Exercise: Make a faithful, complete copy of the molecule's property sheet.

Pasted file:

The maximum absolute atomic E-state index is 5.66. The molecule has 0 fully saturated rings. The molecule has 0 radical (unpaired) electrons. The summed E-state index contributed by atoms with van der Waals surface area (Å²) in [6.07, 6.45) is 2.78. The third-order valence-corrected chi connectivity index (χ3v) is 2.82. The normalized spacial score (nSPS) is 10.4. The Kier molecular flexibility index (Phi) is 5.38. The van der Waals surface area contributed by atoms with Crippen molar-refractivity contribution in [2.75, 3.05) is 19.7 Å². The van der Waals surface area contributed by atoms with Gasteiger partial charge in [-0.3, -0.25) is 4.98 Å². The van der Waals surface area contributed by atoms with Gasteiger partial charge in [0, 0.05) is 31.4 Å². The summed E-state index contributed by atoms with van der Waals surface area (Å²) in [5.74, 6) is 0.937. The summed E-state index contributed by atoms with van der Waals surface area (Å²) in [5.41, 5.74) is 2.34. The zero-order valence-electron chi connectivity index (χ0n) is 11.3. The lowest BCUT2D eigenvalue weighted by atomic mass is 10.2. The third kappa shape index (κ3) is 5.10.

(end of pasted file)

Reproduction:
The maximum absolute atomic E-state index is 5.66. The molecule has 0 fully saturated rings. The molecule has 0 radical (unpaired) electrons. The summed E-state index contributed by atoms with van der Waals surface area (Å²) in [6.07, 6.45) is 2.78. The third-order valence-corrected chi connectivity index (χ3v) is 2.82. The normalized spacial score (nSPS) is 10.4. The Kier molecular flexibility index (Phi) is 5.38. The van der Waals surface area contributed by atoms with Crippen molar-refractivity contribution in [2.75, 3.05) is 19.7 Å². The van der Waals surface area contributed by atoms with Gasteiger partial charge in [-0.3, -0.25) is 4.98 Å². The van der Waals surface area contributed by atoms with Gasteiger partial charge in [0, 0.05) is 31.4 Å². The summed E-state index contributed by atoms with van der Waals surface area (Å²) in [5.74, 6) is 0.937. The summed E-state index contributed by atoms with van der Waals surface area (Å²) in [5.41, 5.74) is 2.34. The zero-order valence-electron chi connectivity index (χ0n) is 11.3. The lowest BCUT2D eigenvalue weighted by atomic mass is 10.2. The third kappa shape index (κ3) is 5.10.